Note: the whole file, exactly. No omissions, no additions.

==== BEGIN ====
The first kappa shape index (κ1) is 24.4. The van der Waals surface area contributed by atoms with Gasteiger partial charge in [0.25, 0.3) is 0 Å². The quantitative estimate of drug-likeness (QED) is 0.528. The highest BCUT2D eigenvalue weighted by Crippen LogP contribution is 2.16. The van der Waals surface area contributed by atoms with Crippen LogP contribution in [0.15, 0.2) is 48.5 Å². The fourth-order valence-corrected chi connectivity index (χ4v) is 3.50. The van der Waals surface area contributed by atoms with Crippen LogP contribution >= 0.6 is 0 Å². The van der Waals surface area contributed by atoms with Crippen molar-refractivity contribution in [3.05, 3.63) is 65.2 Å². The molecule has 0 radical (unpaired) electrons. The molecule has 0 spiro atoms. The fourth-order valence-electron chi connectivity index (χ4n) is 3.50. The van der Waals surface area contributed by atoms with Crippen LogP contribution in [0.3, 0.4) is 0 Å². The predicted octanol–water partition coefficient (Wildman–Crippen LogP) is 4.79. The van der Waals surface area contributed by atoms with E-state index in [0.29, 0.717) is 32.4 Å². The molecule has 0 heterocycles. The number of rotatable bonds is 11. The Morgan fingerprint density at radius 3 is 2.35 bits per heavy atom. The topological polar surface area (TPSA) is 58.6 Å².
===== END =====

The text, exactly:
The first kappa shape index (κ1) is 24.4. The van der Waals surface area contributed by atoms with Gasteiger partial charge in [0.25, 0.3) is 0 Å². The quantitative estimate of drug-likeness (QED) is 0.528. The highest BCUT2D eigenvalue weighted by Crippen LogP contribution is 2.16. The van der Waals surface area contributed by atoms with Crippen LogP contribution in [0.15, 0.2) is 48.5 Å². The fourth-order valence-corrected chi connectivity index (χ4v) is 3.50. The van der Waals surface area contributed by atoms with Crippen LogP contribution >= 0.6 is 0 Å². The van der Waals surface area contributed by atoms with Crippen molar-refractivity contribution in [3.05, 3.63) is 65.2 Å². The molecule has 0 radical (unpaired) electrons. The molecule has 0 spiro atoms. The fourth-order valence-electron chi connectivity index (χ4n) is 3.50. The van der Waals surface area contributed by atoms with Crippen LogP contribution in [0.3, 0.4) is 0 Å². The predicted octanol–water partition coefficient (Wildman–Crippen LogP) is 4.79. The van der Waals surface area contributed by atoms with E-state index in [0.29, 0.717) is 32.4 Å². The molecule has 0 heterocycles. The number of rotatable bonds is 11. The Morgan fingerprint density at radius 3 is 2.35 bits per heavy atom. The topological polar surface area (TPSA) is 58.6 Å².